As part of the Wild Salmon Narrows Campaign to clear a migration route of fish farms in the northern Georgia Strait region, we are listening to people in the area who are directly affected by fish farms. There are five active fish farms in Okisollo Channel, the northern portion of the Wild Salmon Narrows migration route where our first story takes place.
This is Jody’s Story…
It’s not often you meet someone like Jody Eriksson. Jody calls remote Okisollo Channel his home and has lived in the Discovery Islands his whole life. He drives a boat instead of a car, and has learned pretty much everything he knows from the environment around him.
Ask Jody anything about salmon that migrate through his area and he’ll tell you…more than you expect to hear. The majority of juvenile salmon from southern Vancouver Island and the Fraser River pour through the northern Georgia Strait on their way to the open ocean, many of them passing right by Jody’s front door. He has observed juvenile salmon migrating north all his life, starting in early spring with the first little pink and chum emerging from local creeks and mainland rivers, followed by juveniles from further south including Fraser River Sockeye.
Jody sampling juvenile salmon in Nodales Channel
Photo by Michelle Young
For the past several years in the spring, Jody has been part of the team sampling those same wild juvenile salmon for research on the impacts of sea lice from fish farms. Jody was the one who beach seined the Fraser River sockeye that did not return this year….he should know –before the DNA results were in, he knew they were Fraser River sockeye, and before they returned to spawn he saw many of them wouldn’t make it back to the Fraser.
In 2007, Jody sampled the juvenile sockeye that would have been part of this year’s return, and found them heavily infected with sea lice. Some of the small fish were infected with as many as 30 sea lice near the farms. When asked about the fact that many of the sea lice found on the sockeye sampled were a non-salmon specific generalist species called Caligus, he replied “Both types of sea lice are found on juvenile salmon migrating past the fish farms, and both types are found on the farmed salmon. Yes, sea lice are natural, but the fish farms break the natural cycle by putting parasite hosting adult salmon right on the migration paths of juvenile salmon when they would otherwise naturally encounter few sea lice. As a result, there are way more sea lice of both kinds on juvenile salmon near the farms than there are before the fish reach the farms.”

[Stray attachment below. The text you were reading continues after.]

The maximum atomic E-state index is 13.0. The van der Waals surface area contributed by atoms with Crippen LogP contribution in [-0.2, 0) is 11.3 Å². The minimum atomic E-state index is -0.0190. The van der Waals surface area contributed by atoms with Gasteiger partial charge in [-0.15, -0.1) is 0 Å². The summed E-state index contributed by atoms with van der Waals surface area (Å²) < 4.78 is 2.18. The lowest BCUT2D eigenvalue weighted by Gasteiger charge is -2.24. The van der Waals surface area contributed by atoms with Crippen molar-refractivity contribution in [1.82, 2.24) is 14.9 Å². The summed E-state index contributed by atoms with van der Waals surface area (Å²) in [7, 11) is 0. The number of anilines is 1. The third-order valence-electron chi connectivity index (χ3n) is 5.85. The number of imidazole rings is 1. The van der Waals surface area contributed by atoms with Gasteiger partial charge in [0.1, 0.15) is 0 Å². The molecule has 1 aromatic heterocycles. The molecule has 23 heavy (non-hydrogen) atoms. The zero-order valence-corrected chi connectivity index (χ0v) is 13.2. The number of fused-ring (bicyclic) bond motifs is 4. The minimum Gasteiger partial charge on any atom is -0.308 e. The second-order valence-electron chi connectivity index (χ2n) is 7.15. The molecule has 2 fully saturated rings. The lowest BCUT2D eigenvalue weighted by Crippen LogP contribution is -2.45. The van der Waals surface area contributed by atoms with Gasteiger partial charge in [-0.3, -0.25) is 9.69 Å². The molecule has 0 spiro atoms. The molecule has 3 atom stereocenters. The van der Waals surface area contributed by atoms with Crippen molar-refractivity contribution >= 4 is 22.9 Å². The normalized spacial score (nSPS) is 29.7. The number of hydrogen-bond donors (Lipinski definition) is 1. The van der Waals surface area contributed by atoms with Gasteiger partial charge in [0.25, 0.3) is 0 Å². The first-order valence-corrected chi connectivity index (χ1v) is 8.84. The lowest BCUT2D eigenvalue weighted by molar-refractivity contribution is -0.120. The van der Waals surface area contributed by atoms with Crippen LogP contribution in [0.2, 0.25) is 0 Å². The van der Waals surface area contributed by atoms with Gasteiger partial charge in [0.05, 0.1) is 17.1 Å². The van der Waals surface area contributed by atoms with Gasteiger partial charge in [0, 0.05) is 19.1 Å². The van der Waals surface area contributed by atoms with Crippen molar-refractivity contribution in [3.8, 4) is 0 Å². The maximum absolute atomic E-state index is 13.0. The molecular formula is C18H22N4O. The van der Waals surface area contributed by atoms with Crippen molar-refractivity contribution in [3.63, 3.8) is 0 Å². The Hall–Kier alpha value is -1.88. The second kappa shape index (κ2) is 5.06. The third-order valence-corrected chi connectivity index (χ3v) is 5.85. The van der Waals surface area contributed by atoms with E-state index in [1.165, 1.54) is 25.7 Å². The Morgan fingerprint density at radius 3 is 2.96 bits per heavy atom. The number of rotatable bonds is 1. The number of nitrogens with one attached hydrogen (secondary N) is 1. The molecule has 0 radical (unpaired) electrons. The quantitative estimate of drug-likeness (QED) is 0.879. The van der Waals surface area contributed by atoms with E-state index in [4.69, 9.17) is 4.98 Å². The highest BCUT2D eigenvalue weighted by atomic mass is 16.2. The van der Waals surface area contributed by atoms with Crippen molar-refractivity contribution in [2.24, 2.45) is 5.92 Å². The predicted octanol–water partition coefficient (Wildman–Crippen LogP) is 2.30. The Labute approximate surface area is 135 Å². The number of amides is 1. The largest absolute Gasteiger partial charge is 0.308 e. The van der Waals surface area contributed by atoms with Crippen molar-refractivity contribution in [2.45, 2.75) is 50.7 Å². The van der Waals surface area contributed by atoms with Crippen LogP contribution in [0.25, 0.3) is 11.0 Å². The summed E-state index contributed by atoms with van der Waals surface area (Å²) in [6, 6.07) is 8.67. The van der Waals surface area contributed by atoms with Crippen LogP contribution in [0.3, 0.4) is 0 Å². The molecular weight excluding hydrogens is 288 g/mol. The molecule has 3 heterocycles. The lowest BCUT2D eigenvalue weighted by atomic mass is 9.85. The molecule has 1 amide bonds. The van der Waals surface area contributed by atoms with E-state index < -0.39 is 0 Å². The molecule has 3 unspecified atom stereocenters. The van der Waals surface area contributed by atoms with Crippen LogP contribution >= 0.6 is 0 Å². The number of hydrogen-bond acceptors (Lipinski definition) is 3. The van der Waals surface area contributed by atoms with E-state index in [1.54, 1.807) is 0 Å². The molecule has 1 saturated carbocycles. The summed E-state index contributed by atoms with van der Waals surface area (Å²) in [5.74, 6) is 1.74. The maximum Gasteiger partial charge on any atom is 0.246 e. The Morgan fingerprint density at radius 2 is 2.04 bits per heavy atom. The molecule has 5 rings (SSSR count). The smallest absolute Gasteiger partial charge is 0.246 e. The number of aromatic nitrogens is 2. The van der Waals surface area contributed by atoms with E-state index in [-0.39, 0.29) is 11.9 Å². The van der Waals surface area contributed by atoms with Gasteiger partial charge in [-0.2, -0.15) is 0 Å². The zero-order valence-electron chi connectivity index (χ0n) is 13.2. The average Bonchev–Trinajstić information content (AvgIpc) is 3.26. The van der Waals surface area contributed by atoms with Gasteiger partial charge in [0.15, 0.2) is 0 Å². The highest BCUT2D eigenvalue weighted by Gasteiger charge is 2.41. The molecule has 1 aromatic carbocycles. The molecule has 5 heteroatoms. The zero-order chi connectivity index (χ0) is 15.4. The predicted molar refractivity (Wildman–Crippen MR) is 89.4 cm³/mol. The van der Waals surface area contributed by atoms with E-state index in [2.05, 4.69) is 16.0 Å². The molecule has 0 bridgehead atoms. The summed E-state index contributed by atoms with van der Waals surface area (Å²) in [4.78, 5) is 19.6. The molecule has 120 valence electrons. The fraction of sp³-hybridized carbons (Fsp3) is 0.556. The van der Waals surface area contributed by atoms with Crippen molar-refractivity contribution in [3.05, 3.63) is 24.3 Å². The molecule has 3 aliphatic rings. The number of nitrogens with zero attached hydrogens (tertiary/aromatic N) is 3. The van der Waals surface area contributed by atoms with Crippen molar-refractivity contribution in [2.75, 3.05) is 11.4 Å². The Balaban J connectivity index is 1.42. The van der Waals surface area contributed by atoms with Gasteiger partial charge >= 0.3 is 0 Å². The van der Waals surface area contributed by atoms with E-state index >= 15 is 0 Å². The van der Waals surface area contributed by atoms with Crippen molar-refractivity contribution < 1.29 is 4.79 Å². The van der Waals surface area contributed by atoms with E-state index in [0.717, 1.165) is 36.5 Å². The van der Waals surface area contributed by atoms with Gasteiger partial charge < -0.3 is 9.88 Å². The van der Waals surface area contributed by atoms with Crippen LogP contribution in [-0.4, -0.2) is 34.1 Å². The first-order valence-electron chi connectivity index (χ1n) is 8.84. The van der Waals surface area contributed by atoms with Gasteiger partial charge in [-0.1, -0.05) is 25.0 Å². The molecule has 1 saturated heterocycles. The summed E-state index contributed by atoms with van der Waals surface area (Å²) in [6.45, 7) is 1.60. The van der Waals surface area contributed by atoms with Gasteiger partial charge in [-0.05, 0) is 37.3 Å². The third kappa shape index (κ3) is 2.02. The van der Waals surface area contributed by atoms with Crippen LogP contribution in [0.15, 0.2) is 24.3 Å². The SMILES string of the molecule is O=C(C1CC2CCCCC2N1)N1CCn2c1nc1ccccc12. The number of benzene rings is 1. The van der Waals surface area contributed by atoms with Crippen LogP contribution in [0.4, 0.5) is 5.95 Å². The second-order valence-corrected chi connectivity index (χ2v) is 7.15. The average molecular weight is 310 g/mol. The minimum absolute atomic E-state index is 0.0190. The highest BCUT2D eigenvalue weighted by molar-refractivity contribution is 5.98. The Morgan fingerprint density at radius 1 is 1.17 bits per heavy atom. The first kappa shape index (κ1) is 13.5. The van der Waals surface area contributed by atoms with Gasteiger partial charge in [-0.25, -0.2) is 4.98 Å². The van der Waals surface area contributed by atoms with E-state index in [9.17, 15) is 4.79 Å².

Open net cage supporters point to the great returns of many pink salmon runs this year as evidence that it couldn’t have been the fish farms that caused this year’s Fraser River sockeye to collapse. “Nothing could be further from the truth”, he says. “In fact you can quote me…the Fraser River Sockeye will almost certainly have a good year next year. Lice levels were down when they went out to sea, and ocean conditions were good for them. They should return in strong numbers just like this year’s incredible return of pinks that they migrated out with.” Why were these wild juvenile salmon less infected with sea lice then? Many things affect lice levels, such as salinity, timing of sea lice treatment, and stocking status of the farms, like whether they are empty, contain younger fish, or lice-ridden adult fish. “I have no doubt that more wild salmon would be returning if the fish farms weren’t there, even in years with strong returns. More farmed salmon in the water means more sea lice means more juvenile wild salmon die.”
He’s also quick to point out that the drug fish farmers use to try and control their sea lice problems affects crustaceans. “Sea lice are crustaceans and so are prawns, crab and shrimp. Prawn traps come up empty near the farms after they treat with SLICE.”
Does Jody think it’s a good idea to clear Okisollo and Hoskyn Channels of fish farms in order to protect wild salmon? “We need to get rid of all the open net-cage fish farms, but here is as good a place to start as any, being the first farms that the Fraser River salmon migrate past. Next to go would be Nodales…the juvenile salmon spend lots of time feeding and growing there, and those farms have to treat twice a year because their sea lice are so bad. The water just sloshes back and forth and there are 4 farms in Nodales. Then keep going north…”
Watch Jody in action as he samples juvenile salmon in Lice Infection on Fraser River Sockeye by filmmaker Twyla Roscovich.